Esmeraldas Woodstar Chaetocercus berlepschi
Version: 1.0 — Published June 4, 2010
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Diet and Foraging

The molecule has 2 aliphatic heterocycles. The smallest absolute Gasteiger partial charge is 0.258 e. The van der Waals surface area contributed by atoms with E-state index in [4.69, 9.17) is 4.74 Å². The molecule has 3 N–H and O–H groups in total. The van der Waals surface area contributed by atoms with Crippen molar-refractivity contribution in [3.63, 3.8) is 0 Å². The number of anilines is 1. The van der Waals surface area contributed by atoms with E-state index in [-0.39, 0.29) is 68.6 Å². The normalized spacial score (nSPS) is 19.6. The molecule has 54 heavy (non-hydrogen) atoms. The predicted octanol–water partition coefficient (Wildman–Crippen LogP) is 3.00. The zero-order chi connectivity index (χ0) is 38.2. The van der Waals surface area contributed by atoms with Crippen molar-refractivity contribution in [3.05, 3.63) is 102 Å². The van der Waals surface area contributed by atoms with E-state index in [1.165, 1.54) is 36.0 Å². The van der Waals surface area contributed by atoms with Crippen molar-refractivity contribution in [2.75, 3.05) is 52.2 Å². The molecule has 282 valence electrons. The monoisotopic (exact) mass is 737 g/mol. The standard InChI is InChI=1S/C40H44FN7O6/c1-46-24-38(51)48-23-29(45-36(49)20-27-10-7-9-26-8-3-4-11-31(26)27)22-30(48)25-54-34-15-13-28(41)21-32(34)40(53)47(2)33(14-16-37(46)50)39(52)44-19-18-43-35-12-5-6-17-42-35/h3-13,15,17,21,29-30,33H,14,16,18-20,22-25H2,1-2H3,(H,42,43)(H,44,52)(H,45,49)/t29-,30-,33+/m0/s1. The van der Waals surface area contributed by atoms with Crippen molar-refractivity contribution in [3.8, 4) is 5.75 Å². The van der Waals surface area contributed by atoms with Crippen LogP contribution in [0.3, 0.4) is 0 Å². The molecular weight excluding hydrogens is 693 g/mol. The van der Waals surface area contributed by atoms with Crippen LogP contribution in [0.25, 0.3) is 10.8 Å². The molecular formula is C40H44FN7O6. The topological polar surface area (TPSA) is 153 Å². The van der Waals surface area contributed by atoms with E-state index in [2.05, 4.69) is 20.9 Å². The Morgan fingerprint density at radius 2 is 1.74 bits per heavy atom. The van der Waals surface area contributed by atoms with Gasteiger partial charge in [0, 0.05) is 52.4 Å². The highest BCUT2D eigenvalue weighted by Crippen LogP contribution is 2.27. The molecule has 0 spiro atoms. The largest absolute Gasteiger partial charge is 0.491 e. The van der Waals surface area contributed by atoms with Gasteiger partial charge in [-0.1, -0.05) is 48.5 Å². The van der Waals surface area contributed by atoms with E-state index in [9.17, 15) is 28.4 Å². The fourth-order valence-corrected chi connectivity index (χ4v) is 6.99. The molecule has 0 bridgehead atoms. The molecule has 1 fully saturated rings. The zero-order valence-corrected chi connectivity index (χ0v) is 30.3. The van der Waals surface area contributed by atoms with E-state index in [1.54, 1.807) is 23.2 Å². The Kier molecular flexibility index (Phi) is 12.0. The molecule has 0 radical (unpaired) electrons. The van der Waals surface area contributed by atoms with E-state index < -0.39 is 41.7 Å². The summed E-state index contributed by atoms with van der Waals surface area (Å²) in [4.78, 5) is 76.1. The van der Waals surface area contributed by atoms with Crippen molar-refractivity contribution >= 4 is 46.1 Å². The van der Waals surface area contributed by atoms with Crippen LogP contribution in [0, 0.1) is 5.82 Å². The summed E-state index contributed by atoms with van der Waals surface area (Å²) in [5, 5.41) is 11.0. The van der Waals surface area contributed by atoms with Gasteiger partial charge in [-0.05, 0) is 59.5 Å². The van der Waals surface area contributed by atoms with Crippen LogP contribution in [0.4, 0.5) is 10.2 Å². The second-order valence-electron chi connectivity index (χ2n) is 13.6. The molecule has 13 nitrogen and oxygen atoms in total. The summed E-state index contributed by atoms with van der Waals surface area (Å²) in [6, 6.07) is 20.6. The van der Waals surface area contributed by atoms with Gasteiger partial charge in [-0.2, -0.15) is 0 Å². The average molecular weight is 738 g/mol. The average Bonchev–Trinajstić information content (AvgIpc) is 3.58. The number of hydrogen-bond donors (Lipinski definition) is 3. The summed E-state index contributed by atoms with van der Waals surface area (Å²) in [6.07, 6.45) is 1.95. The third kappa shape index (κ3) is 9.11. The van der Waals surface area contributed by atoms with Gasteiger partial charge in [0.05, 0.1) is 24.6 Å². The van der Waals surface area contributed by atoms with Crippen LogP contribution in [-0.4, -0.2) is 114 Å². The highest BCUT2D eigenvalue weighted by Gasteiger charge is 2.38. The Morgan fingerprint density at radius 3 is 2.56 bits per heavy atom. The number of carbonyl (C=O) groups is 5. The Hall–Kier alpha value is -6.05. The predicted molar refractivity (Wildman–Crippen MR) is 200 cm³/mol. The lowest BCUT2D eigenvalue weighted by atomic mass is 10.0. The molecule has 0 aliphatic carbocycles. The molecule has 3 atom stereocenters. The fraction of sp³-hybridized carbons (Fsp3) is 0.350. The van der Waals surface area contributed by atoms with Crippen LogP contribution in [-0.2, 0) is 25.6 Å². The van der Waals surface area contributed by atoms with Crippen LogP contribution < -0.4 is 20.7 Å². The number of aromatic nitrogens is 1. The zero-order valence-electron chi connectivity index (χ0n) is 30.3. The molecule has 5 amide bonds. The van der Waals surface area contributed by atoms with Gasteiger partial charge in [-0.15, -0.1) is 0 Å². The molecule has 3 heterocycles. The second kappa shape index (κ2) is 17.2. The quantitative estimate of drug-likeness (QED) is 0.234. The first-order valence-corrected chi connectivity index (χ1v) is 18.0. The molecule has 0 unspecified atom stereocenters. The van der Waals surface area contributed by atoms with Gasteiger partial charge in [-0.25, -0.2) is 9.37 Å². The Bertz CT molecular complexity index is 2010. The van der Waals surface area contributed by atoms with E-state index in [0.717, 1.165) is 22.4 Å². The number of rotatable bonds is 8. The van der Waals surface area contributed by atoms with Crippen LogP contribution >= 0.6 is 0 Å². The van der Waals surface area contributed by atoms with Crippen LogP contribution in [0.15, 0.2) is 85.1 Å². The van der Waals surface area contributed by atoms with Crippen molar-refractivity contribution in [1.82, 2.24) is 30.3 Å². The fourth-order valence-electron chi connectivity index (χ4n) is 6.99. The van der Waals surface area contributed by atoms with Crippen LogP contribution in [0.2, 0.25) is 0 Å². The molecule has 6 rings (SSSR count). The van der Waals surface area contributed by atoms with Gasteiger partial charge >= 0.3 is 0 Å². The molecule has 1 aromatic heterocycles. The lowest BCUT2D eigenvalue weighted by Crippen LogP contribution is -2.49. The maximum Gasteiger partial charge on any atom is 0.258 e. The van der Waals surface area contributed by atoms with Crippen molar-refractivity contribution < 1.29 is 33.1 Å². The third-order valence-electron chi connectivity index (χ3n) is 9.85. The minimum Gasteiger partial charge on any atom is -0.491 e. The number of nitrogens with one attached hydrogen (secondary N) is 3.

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The foraging behavior of the species has been studied during the last decade. A variety of food items currently are known to be important to the Esmeraldas Woodstar to a greater or lesser degree depending on flowering intensity within its very restricted range (e.g., Becker and López-Lanús 1997, Ágreda 2007, Ágreda 2008, Harris et al. 2009). Exploratory bird surveys carried out in evergreen montane or garúa forest of the Ecological and Communal Reserve of Loma Alta, Sta. Elena province, demonstrated the importance of temporary flower resources of high nectar reward, such as Psychotria sp., to Chaetocercus berlepschi (Becker and López-Lanús 1997). Further observations at high elevation montane forest in contiguous Dos Mangas Communal Reserve demonstrated that densely clumped flower sources blooming over short periods could attract territorial hummingbirds, among which it was a highlight to record C. berlepschi defending patches of red medium-sized flowers of Razisea cf. ericae (Acanthaceae) (see Ágreda 2007). Considering the important temporal association between flower sources and Chaetocercus berlepschi at high elevation mountain forest in the Chongón-Colonche Hills, it was an objective of our research to explore other food associations in other parts of the very rectricted distribution of the species. Such exploration started early in 2007, during the breeding period of that year, when males C. berlepschi were observed visiting the purple flowers of Cornutia mycrocalycina (Verbenaceae) and Palicourea guianensis (Rubiaceae) in a humid low elevational montane forest above 500 m in northern Manabí (see Ágreda 2008). Currently we can confirm a variety of food items that are exploited frequently by the species, such as several edge species like Muntingia calabura (Elaeocarpaceae), Aegiphila alba (Verbenaceae), Trema micrantha (Ulmaceae), Vernonia patens (Compositae), Cedrella odorata (Meliaceae), Vitex gigantea (Verbenaceae), Cordia alliodora (Boraginaceae) and Inga spp. (Mimosaceae) among the most important trees; Mikania sp. (Asteraceae), Acnistus arborescens (Solanaceae) and Citrus reticulata (Rutaceae) among the most important shrubs and Kohleria spicata (Gesneriaceae), Lantana sp. (Verbenaceae), Ipomea cf. carnea (Convolvulaceae), among the most important herbs. All these plants grow at forest border of secondary riparian habitat. As mentioned above, C. berlepschi also is found at high elevation evergreen montane forest feeding upon flowers of Razisea cf. ericae, Psychotria hazenii (Rubiaceae), Kohleria spicata, C. mycrocalycina, P. guianensis and Triplaris cumingiana (Polygonaceae), among others (see Ágreda 2008).